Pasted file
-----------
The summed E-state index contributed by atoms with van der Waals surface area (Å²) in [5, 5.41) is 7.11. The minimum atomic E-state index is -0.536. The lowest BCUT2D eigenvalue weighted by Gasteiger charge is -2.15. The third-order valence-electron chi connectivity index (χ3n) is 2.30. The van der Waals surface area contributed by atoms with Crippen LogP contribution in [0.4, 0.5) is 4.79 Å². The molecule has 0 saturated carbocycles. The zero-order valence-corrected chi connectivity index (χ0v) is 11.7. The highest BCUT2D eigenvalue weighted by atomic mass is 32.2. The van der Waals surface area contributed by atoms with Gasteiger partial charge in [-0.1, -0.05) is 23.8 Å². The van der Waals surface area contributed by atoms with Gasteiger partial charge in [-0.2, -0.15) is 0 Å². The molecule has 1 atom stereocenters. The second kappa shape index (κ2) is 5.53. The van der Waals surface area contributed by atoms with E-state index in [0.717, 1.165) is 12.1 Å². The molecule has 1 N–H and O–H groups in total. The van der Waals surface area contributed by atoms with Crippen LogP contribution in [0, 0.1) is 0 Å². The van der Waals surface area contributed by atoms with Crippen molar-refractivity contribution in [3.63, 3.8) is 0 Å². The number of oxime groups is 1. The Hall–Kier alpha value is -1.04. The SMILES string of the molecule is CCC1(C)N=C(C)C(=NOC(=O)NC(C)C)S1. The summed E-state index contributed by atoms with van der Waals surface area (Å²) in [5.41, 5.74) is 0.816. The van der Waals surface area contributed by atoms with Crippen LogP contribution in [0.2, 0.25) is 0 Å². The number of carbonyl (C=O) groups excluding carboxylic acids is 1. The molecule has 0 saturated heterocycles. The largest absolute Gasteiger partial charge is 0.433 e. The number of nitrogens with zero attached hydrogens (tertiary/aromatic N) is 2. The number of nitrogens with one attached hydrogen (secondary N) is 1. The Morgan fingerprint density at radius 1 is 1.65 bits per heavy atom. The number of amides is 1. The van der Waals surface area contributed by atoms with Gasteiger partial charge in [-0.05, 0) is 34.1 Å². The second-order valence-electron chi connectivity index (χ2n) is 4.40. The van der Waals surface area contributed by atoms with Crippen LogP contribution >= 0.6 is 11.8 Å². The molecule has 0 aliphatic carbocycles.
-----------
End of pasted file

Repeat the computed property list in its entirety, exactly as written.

The summed E-state index contributed by atoms with van der Waals surface area (Å²) in [5, 5.41) is 7.11. The minimum atomic E-state index is -0.536. The lowest BCUT2D eigenvalue weighted by Gasteiger charge is -2.15. The third-order valence-electron chi connectivity index (χ3n) is 2.30. The van der Waals surface area contributed by atoms with Crippen LogP contribution in [0.4, 0.5) is 4.79 Å². The molecule has 0 saturated carbocycles. The zero-order valence-corrected chi connectivity index (χ0v) is 11.7. The highest BCUT2D eigenvalue weighted by atomic mass is 32.2. The van der Waals surface area contributed by atoms with Gasteiger partial charge in [-0.1, -0.05) is 23.8 Å². The van der Waals surface area contributed by atoms with Gasteiger partial charge in [-0.2, -0.15) is 0 Å². The molecule has 1 atom stereocenters. The second kappa shape index (κ2) is 5.53. The van der Waals surface area contributed by atoms with E-state index in [0.717, 1.165) is 12.1 Å². The molecule has 1 N–H and O–H groups in total. The van der Waals surface area contributed by atoms with Crippen LogP contribution in [0, 0.1) is 0 Å². The van der Waals surface area contributed by atoms with Crippen molar-refractivity contribution in [3.63, 3.8) is 0 Å². The number of oxime groups is 1. The Hall–Kier alpha value is -1.04. The SMILES string of the molecule is CCC1(C)N=C(C)C(=NOC(=O)NC(C)C)S1. The summed E-state index contributed by atoms with van der Waals surface area (Å²) in [5.41, 5.74) is 0.816. The van der Waals surface area contributed by atoms with Crippen LogP contribution in [0.2, 0.25) is 0 Å². The number of carbonyl (C=O) groups excluding carboxylic acids is 1. The molecule has 0 saturated heterocycles. The largest absolute Gasteiger partial charge is 0.433 e. The number of nitrogens with zero attached hydrogens (tertiary/aromatic N) is 2. The number of nitrogens with one attached hydrogen (secondary N) is 1. The Morgan fingerprint density at radius 1 is 1.65 bits per heavy atom. The number of amides is 1. The van der Waals surface area contributed by atoms with Gasteiger partial charge in [-0.05, 0) is 34.1 Å². The second-order valence-electron chi connectivity index (χ2n) is 4.40. The van der Waals surface area contributed by atoms with Crippen LogP contribution >= 0.6 is 11.8 Å². The molecule has 0 aliphatic carbocycles.